Rule 43(a), F.R.Civ.P., 28 U.S.C.A., which governs the admissibility of evidence in Federal civil trials, provides in pertinent part:

"All evidence shall be admitted which is admissible under the statutes of the United States, or under the rules of evidence heretofore applied in the courts of the United States on the hearing of suits in equity, or under the rules of evidence applied in the courts of general jurisdiction of the state in which the United States court is held. In any case, the statute or rule which favors the reception of the evidence governs * * *"

No relevant Federal statute has been called to our attention and the New York case law calls for exclusion. Appellee attempts to distinguish the state cases as limited to situations where the witness was simply construing the four corners of the publication in issue rather than applying his own knowledge of outside facts; he argues that where the witness has been properly qualified as to his extrinsic knowledge, his opinion would be admissible. Such reasoning would distinguish two Court of Appeals decisions, Van Vechten v. Hopkins, 1809, 5 Johns. 211, where, indeed, there is language, at page 226, helpful to appellee, and Julian v. American Business Consultants, 1957, 2 N.Y.2d 1, 155 N.Y.S.2d 1, 137 N.E.2d 1. But in Gibson v. Williams, 1828, 4 Wend. 320, the Court, in holding similar evidence to have been properly excluded, placed its ruling on the broad ground that the subject was not one for opinion evidence and that witnesses may simply state the facts, leaving the conclusion for the jury. This was followed and approved in People v. Parr, 1886, 42 Hun 313, where the court added the ground that if the plaintiff could bring in such testimony, the defendant would have to be allowed to counter with evidence that others had not so understood the article - a conclusion that does not necessarily follow but which has been repeated by the New York courts as a basis for the exclusion, Stokes v. Morning Journal Ass'n, 1901, 66 App.Div. 569, 73 N.Y.S. 245; O'Brien v. Bennett, 1902, 72 App.Div. 367, 76 N.Y.S. 498. Although appellee is literally correct in urging that the opinion in Stokes does not indicate whether the witness had been asked to give the background of extrinsic facts supporting his opinion, the circumstances strongly suggest that the opinion testimony must have been founded on such facts rather than on mere interpretation of the publication. Finally, Michaels v. Gannett Co., 1960, 10 A.D.2d 417, 420, 199 N.Y.S.2d 778, contains a dictum confirming appellant's position; perhaps we would not be bound by this if it stood alone and there were any basis for a contrary view, but there is nothing since 1809 to the contrary and the Van Vechten case is generally cited to support the broad exclusionary rule.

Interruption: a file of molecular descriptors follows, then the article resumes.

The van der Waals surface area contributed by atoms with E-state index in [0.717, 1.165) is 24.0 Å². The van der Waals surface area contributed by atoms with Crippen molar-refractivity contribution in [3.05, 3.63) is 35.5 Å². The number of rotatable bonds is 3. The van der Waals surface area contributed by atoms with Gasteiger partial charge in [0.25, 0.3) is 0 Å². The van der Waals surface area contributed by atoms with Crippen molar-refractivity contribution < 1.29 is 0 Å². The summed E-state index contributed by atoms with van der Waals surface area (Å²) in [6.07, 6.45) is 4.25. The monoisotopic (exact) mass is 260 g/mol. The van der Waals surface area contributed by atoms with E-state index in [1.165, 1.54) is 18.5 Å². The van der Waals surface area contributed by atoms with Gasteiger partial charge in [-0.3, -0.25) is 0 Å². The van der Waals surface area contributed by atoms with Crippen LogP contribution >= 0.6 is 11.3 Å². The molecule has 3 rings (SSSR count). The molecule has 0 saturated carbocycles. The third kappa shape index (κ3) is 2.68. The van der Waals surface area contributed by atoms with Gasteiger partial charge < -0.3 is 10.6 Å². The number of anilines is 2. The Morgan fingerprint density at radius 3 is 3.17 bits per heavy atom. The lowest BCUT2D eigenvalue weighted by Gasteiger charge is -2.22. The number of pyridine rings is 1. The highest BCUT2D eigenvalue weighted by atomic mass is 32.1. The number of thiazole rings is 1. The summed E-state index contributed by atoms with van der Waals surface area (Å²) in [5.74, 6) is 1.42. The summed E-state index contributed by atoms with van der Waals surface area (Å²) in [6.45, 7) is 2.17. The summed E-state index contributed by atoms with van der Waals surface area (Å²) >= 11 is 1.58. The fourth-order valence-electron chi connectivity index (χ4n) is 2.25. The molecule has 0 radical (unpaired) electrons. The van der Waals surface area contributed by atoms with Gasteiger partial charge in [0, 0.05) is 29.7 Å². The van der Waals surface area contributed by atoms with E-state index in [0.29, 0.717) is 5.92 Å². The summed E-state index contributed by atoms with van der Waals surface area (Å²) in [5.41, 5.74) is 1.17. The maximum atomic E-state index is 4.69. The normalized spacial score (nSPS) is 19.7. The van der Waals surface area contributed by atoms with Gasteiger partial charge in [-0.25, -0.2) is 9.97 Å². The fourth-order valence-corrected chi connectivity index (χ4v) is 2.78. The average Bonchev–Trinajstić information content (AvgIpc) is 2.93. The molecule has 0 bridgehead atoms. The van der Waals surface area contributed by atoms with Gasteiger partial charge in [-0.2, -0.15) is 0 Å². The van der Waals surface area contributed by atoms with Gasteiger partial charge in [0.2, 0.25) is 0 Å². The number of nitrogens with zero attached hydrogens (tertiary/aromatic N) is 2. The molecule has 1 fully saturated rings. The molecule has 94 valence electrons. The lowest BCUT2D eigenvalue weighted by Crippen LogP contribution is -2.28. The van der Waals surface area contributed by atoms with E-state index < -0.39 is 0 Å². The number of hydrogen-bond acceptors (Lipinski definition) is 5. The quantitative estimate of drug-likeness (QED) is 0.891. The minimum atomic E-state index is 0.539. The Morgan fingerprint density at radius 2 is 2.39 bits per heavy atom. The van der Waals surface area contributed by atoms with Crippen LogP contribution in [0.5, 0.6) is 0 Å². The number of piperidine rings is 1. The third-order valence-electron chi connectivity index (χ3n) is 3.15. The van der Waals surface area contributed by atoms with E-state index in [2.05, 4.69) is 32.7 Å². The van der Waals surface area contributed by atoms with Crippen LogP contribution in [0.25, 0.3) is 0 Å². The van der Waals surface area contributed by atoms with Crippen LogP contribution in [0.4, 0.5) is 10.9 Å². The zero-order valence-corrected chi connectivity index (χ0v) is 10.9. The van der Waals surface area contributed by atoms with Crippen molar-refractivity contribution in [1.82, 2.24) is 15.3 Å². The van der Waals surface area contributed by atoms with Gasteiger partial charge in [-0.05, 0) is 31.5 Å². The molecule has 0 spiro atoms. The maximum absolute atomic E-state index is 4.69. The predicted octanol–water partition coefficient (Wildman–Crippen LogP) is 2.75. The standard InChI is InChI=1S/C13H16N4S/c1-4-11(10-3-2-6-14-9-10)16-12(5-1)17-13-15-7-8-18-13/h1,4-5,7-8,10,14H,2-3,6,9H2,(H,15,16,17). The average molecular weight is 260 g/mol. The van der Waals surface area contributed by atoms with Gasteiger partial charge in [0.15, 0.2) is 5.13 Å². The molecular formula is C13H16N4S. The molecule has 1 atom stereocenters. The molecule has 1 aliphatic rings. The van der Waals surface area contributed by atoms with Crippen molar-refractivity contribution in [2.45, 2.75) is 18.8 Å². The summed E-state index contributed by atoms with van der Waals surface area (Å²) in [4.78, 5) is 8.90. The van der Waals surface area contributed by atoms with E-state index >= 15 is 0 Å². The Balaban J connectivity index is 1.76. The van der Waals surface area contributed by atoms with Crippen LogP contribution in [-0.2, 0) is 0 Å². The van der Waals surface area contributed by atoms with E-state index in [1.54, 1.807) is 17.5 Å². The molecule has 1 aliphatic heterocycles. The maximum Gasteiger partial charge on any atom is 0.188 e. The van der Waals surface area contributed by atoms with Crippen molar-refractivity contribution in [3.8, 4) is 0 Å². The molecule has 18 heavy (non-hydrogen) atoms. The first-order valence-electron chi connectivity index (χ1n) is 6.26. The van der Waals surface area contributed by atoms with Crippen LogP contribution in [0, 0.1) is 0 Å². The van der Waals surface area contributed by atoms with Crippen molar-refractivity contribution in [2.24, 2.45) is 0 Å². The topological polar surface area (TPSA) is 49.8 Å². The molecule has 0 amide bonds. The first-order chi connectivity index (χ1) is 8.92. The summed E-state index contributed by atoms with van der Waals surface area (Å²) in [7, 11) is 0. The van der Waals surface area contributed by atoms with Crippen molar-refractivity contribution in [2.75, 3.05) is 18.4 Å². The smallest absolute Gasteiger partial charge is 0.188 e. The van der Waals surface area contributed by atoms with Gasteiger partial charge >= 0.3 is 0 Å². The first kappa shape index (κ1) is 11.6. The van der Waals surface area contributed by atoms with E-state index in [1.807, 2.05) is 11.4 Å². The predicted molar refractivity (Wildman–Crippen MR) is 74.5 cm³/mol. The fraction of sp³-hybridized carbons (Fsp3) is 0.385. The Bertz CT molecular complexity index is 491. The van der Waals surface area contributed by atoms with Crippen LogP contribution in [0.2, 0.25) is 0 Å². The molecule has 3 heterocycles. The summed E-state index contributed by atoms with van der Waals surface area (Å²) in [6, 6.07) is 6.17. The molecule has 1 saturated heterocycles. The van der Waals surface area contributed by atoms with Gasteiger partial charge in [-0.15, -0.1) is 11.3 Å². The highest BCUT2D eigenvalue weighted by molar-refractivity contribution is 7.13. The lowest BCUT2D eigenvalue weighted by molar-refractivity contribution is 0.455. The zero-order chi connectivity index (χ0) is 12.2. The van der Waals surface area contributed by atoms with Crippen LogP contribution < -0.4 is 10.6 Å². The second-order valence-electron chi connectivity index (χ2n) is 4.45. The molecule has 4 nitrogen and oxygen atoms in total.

Unless then the opinion evidence was admissible "under the rules of evidence heretofore applied in the courts of the United States on the hearing of suits in equity," the trial court erred in its ruling. As the scope and thrust of Rule 43(a) in general and of its "equity clause" in particular have been the source of considerable controversy, it is desirable in interpreting that provision to obtain some further perspective.